You followed doctor’s orders and got your flu shot, but there’s still no guarantee you won’t come down with the virus. In fact, one-fifth of the U.S. population (many of them seniors) will become infected with influenza, despite preventive measures through early vaccination. Co-authors of a recent university study think they know why. “We provide novel evidence of a potential connection between the baseline state of the immune system in the elderly and reduced responsiveness to vaccination,” say Shankar Subramaniam of the University of California, San Diego, and Bali Pulendran of Emory University. “By providing a more complete picture of how the immune system responds to vaccination, our findings may help guide the development of next-generation vaccines that offer long-lasting immunity and better protection of at-risk populations.”
How Vaccines Work
When the body comes into contact with a virus, either through drinking water, the skin, or inhalation, it immediately mounts an immune response to fight off the foreign invader. Proteins are then produced that identify pathogens and protect against infectious diseases. Vaccines essentially contain proteins found in viral strains that signal the body to produce anti-bodies. These anti-bodies in turn, attack the virus.
The Study Process
While we’ve known for a while that the vaccine for influenza is less effective for seniors, it wasn’t clear why. Using mathematical models, Subramaniam and Pulendran set out to identify the molecular signatures of immunity to flu vaccination. Over a period of four years, they studied 212 individuals, (including 54 seniors) analyzing blood samples in search of molecular pathways associated with influenza anti-bodies. Results revealed that younger participants produced high levels of antibody-producing B cells, while their elderly counterparts had high levels of monocytes, or immune cells that cause inflammatory responses within the body. “…These results suggest potential mechanisms by which changes to the innate response in the elderly may result in diminished antibody responses to vaccination,” Subramaniam says.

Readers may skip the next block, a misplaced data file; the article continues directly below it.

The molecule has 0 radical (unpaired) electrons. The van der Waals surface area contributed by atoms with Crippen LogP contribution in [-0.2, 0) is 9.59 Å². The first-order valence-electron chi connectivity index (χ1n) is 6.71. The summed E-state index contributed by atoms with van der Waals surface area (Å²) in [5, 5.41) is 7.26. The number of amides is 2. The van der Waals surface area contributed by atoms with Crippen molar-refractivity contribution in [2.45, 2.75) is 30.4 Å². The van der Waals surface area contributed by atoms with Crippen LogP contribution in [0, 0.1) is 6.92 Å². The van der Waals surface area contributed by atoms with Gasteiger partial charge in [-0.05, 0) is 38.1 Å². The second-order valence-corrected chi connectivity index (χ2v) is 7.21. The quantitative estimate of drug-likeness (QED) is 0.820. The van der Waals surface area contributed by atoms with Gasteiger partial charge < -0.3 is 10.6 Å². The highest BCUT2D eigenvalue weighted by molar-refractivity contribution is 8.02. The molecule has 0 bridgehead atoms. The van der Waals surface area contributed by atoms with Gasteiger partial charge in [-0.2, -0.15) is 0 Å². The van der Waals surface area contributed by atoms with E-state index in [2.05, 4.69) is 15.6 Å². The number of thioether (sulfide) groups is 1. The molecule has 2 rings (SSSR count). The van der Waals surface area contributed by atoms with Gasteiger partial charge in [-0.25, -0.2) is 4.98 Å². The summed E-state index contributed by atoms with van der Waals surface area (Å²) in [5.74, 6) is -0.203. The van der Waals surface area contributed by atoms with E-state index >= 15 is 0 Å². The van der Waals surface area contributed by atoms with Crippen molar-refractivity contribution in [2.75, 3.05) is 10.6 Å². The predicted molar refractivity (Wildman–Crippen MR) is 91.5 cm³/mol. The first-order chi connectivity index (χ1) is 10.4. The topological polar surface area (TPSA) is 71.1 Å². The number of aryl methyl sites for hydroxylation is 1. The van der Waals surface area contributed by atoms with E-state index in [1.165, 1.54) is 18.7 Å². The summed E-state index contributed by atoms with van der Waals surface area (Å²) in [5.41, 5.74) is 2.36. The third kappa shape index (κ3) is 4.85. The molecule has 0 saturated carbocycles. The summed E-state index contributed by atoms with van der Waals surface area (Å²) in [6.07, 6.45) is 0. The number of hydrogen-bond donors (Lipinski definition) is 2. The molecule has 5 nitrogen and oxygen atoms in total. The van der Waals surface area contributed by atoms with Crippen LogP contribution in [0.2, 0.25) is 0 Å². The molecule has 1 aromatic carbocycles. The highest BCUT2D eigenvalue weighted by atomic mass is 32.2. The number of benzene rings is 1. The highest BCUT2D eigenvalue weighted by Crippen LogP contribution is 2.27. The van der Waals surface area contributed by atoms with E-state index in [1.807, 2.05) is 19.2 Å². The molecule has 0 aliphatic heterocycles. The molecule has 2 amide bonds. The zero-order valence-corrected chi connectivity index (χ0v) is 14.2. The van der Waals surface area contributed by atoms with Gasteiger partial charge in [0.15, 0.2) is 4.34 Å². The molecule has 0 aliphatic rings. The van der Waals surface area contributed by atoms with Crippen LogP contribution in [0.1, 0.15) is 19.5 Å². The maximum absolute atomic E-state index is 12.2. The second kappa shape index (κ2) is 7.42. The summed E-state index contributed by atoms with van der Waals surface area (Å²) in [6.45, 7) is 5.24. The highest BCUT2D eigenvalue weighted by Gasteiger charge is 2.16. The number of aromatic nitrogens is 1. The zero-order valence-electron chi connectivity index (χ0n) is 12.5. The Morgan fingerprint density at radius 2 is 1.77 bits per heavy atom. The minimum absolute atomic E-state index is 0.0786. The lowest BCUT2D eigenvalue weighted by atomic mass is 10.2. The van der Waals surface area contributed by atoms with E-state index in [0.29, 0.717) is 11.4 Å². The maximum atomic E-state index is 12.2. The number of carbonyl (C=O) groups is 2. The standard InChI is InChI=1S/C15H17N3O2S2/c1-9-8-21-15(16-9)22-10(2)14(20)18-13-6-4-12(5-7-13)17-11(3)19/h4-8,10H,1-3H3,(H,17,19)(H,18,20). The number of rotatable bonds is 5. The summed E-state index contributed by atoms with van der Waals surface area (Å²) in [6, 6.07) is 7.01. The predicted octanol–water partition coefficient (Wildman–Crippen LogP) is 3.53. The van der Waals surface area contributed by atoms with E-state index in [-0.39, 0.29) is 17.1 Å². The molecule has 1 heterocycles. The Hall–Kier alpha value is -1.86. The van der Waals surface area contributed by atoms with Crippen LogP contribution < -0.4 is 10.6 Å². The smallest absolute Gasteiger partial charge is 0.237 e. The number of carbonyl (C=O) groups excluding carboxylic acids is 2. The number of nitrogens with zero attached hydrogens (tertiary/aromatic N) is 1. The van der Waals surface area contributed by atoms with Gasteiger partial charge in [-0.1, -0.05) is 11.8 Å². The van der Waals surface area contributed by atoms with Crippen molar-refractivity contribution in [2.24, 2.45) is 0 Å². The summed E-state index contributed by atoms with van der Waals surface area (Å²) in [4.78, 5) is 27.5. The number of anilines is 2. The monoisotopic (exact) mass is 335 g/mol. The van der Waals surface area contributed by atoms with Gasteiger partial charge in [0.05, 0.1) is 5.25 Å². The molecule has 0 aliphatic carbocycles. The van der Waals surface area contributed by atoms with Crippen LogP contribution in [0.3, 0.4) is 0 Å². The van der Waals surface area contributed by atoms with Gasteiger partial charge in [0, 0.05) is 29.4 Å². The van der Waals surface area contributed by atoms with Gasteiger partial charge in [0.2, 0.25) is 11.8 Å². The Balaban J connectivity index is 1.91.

Before vaccination baseline levels of B cells, in relation to monocytes and inflammation was determined. “This supports the concept that inflammatory responses at baseline may be detrimental to the induction of vaccine-induced antibody responses,” Subramaniam says. “While it is early to suggest, supplementary therapeutic approaches, such as reducing the inflammatory response in elderly patients after vaccination, would be valuable avenues to pursue. However, this warrants longer and more detailed investigations.”
What Can Be Done
The body’s immune system is really quite remarkable given the number of viruses (and their different structures) it must fight. When the body is stressed, undernourished, or exposed to environmental toxins the immune system is compromised.
There are many things individuals can do to keep the immune system healthy. Guidelines are as follows:
Consume more fruits, vegetables, and whole grains. Refrain from eating saturated fats.
Get regular exercise.
Maintain a healthy weight.
Monitor and maintain a healthy blood pressure.
Wash hands frequently.
Consume alcohol in moderation.
Get plenty of rest.
Get regular medical screening for age appropriate conditions.
Boosting The Immune System Naturally
Nutritional supplements may help the body fight viruses by supporting immune function. Because many plants and herbs contain anti-viral properties needed to fight off harmful invaders, some can be effectively used for humans.
AGED GARLIC EXTRACT FORMULA 103 IMMUNE – 100 CAPSULES – KYOLIC
Promotes a healthy immune system through aged garlic, vitamins, and natural herbal extracts.
Supports immune function by enhancing natural killer cell activity within the body.
Purifies the body and boosts immune function by breaking down cellular debris and toxins in the blood.
While vaccination for the protection and prevention of influenza is effective in many cases, elderly populations may benefit from natural immune stimulating supplements as well.